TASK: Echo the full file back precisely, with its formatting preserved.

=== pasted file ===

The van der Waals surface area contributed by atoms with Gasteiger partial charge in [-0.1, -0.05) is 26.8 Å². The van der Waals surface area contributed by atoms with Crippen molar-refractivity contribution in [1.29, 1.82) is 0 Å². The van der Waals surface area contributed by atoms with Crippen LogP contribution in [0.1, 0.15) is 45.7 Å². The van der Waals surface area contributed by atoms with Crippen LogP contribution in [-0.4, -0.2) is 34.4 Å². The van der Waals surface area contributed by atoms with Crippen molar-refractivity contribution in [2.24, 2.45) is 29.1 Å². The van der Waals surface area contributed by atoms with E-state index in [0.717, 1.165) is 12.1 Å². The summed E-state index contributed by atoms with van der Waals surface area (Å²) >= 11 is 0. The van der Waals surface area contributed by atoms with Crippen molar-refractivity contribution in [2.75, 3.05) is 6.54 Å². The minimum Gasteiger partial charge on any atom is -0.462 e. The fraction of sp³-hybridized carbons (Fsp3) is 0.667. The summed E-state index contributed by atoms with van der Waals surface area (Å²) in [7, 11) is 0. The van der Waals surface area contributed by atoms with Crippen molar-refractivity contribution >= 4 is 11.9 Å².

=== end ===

The van der Waals surface area contributed by atoms with Gasteiger partial charge in [-0.1, -0.05) is 26.8 Å². The van der Waals surface area contributed by atoms with Crippen molar-refractivity contribution in [1.29, 1.82) is 0 Å². The van der Waals surface area contributed by atoms with Crippen LogP contribution in [0.1, 0.15) is 45.7 Å². The van der Waals surface area contributed by atoms with Crippen LogP contribution in [-0.4, -0.2) is 34.4 Å². The van der Waals surface area contributed by atoms with Crippen molar-refractivity contribution in [2.24, 2.45) is 29.1 Å². The van der Waals surface area contributed by atoms with E-state index in [0.717, 1.165) is 12.1 Å². The summed E-state index contributed by atoms with van der Waals surface area (Å²) >= 11 is 0. The van der Waals surface area contributed by atoms with Crippen molar-refractivity contribution in [2.75, 3.05) is 6.54 Å². The minimum Gasteiger partial charge on any atom is -0.462 e. The fraction of sp³-hybridized carbons (Fsp3) is 0.667. The summed E-state index contributed by atoms with van der Waals surface area (Å²) in [7, 11) is 0. The van der Waals surface area contributed by atoms with Crippen molar-refractivity contribution >= 4 is 11.9 Å².